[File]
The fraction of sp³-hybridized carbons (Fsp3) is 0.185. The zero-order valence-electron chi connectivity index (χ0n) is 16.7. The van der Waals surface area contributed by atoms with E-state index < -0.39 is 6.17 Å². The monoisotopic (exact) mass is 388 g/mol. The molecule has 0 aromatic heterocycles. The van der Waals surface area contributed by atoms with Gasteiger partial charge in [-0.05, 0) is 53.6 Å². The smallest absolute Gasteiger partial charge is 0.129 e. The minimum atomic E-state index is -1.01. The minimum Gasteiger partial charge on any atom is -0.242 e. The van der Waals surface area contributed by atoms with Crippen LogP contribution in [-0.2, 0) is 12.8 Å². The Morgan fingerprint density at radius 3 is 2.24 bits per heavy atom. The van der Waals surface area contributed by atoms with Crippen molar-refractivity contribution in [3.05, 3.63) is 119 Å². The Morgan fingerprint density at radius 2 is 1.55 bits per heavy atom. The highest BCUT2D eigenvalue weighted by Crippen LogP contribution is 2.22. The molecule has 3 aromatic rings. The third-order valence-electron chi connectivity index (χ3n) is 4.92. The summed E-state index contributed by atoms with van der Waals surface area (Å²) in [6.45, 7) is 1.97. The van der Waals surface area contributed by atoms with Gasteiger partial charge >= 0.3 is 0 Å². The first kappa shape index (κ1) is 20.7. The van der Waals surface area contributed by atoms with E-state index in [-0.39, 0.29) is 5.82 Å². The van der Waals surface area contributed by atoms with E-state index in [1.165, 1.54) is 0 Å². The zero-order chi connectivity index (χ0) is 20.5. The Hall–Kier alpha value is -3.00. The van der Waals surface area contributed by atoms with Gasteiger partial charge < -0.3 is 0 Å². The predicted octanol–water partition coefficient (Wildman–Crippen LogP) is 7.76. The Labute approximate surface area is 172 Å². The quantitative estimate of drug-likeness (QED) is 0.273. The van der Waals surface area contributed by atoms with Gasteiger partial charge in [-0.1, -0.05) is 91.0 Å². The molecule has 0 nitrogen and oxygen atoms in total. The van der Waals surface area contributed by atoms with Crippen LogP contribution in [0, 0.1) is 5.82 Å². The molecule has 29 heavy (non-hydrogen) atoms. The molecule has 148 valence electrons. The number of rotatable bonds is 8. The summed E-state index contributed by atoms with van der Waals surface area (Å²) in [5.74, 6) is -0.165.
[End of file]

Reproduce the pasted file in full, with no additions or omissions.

The fraction of sp³-hybridized carbons (Fsp3) is 0.185. The zero-order valence-electron chi connectivity index (χ0n) is 16.7. The van der Waals surface area contributed by atoms with E-state index < -0.39 is 6.17 Å². The monoisotopic (exact) mass is 388 g/mol. The molecule has 0 aromatic heterocycles. The van der Waals surface area contributed by atoms with Gasteiger partial charge in [-0.05, 0) is 53.6 Å². The smallest absolute Gasteiger partial charge is 0.129 e. The minimum atomic E-state index is -1.01. The minimum Gasteiger partial charge on any atom is -0.242 e. The van der Waals surface area contributed by atoms with Crippen LogP contribution in [-0.2, 0) is 12.8 Å². The Morgan fingerprint density at radius 3 is 2.24 bits per heavy atom. The van der Waals surface area contributed by atoms with Crippen molar-refractivity contribution in [3.05, 3.63) is 119 Å². The Morgan fingerprint density at radius 2 is 1.55 bits per heavy atom. The highest BCUT2D eigenvalue weighted by Crippen LogP contribution is 2.22. The molecule has 3 aromatic rings. The third-order valence-electron chi connectivity index (χ3n) is 4.92. The summed E-state index contributed by atoms with van der Waals surface area (Å²) in [6.45, 7) is 1.97. The van der Waals surface area contributed by atoms with Gasteiger partial charge >= 0.3 is 0 Å². The first kappa shape index (κ1) is 20.7. The van der Waals surface area contributed by atoms with E-state index in [-0.39, 0.29) is 5.82 Å². The van der Waals surface area contributed by atoms with E-state index in [1.165, 1.54) is 0 Å². The zero-order chi connectivity index (χ0) is 20.5. The Hall–Kier alpha value is -3.00. The van der Waals surface area contributed by atoms with Gasteiger partial charge < -0.3 is 0 Å². The predicted octanol–water partition coefficient (Wildman–Crippen LogP) is 7.76. The Labute approximate surface area is 172 Å². The quantitative estimate of drug-likeness (QED) is 0.273. The van der Waals surface area contributed by atoms with Gasteiger partial charge in [-0.1, -0.05) is 91.0 Å². The molecule has 0 nitrogen and oxygen atoms in total. The van der Waals surface area contributed by atoms with Crippen LogP contribution in [0, 0.1) is 5.82 Å². The molecule has 29 heavy (non-hydrogen) atoms. The molecule has 148 valence electrons. The number of rotatable bonds is 8. The summed E-state index contributed by atoms with van der Waals surface area (Å²) in [5.74, 6) is -0.165.